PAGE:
Europeans are set to double their online marketing spend over the next five years, thanks to consumer interest in the Web and marketers' growing affinity for online ads.
Posted Jul 18, 2007
Europe's outlay for online marketing is poised to double in the next five years, from about 7.5 billion euros ($10.4 billion) in 2006 to more than 16 billion euros ($22.1 billion) in 2012, according to a new report by Forrester Research. Online marketing, which according to Forrester comprises email, search, and display advertising, is projected to account for nearly one-fifth--18 percent--of the region's entire media budget by the end of the forecast period.
The report, "European Online Marketing Tops 16 Billion [Euros] In 2012," is based on findings from Forrester's Consumer Technographics survey of more than 25,000 consumers in France, Germany, Italy, the Netherlands, Poland, Spain, Sweden, and the United Kingdom, and interviews with 24 European marketers. Rebecca Jennings, a senior analyst at Forrester Research and author of the report, attributes the projected growth to the substantial amount of time consumers spend online and increasing acceptance by advertisers of the importance of the Web.
From a supply point of view, Jennings says, the increased ease of actually engaging in online marketing has helped, as well. "You can launch a search campaign online in minutes, for example, and the acquisitions by Microsoft [of aQuantive], Google [of DoubleClick], and Yahoo! [of Right Media] are all designed to make it easier for advertisers to integrate online elements into campaigns," Jennings says.
If the report's findings are any guide, the very nature of Eurpoean media may be on the verge of a major shift. Thirty-six percent of online Europeans admit they're spending less time in front of the telly because they're Web-surfing instead. Interestingly enough, while 67 percent of online consumers said that advertisers lie in ads, 34 percent noted they don't mind ads if they relate to their interests. Additional results indicate that 40 percent trust price-comparison sites and 36 percent trust online product reviews from other users, reflecting opportunities for marketers to boost word-of-mouth gusto, email campaigns, and blog advertising.
Online display advertising, which includes features like banners, buttons, and pop-ups, is a mainstream component of Internet marketing, with almost all of the marketers surveyed revealing that they use banner ads. In fact, Forrester expects display-advertising spending will flourish from 2.5 billion euros ($3.5 billion) last year to 5.6 billion euros ($7.7 billion) in five years. The report suggests the rise will come primarily due to Internet advertisers' increasing interest in new formats like rich media in order to capitalize on the growing prevalence of home broadband access. And, Jennings adds, "as most European countries accelerate their broadband adoption of the Internet and bring all the countries' online spend up," European marketers, who had significantly trailed their U.S. counterparts in online spend, are rapidly closing that gap.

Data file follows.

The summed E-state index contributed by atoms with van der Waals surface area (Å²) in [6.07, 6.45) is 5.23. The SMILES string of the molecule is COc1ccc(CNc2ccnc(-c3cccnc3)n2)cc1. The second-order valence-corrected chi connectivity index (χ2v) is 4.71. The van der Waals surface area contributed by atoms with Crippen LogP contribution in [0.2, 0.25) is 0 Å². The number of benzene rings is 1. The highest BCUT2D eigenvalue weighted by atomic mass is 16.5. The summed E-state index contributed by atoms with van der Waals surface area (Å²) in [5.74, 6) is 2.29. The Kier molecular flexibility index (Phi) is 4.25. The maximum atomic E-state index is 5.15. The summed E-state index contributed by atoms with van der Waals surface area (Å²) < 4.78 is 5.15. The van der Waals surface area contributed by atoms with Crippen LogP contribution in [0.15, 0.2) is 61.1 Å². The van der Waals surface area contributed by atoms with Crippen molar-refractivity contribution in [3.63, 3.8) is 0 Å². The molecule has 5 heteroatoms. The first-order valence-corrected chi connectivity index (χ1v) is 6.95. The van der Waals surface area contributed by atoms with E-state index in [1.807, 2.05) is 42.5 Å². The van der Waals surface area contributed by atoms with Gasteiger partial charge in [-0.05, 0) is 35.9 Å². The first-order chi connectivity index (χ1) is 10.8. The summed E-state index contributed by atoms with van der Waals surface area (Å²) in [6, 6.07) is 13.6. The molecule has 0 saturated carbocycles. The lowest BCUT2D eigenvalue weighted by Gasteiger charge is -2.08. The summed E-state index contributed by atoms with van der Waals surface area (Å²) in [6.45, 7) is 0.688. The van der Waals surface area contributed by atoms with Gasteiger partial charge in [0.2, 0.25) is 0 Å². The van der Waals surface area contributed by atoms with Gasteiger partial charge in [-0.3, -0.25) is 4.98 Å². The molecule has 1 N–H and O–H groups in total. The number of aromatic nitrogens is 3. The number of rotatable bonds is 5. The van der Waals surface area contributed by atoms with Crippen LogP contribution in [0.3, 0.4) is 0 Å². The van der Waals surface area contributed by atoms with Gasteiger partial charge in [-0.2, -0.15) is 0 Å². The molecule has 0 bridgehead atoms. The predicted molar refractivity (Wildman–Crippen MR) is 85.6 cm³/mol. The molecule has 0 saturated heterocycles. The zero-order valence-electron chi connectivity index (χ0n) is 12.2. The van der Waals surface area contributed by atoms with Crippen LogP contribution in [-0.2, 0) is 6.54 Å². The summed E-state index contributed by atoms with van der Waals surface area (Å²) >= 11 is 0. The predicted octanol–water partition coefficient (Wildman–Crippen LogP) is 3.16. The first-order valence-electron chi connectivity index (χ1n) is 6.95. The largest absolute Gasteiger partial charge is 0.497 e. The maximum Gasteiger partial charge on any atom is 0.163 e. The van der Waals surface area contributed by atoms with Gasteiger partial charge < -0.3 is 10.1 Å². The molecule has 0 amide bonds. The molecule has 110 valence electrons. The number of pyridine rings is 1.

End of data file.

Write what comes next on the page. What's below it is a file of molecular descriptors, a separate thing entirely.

Even as overall marketing spending in Europe grows again in 2007, it's important to note that it comes on the heels of several sluggish years. There was some fear about how traditional markets--TV, print--would fare against online, and advertisers, despite the worsening of traditional results, perhaps weren't brave enough to transfer spend online, according to Jennings. "Now they are," she says. "Online marketing spend has seen significant double-digit growth for the past few years, to be honest, but it's been growing from a small base. It's not that hard to get 25, 30 percent growth a year on small numbers."
As the market for online advertising continues to evolve, Jennings has her eye on how social-media outlets will impact the industry: "It will be interesting to see over the next few years what different types of advertising we see--video ads in YouTube, for example? How will marketers use networks like MySpace and Facebook effectively? I think we will see a lot of change in the market, as well as growth."
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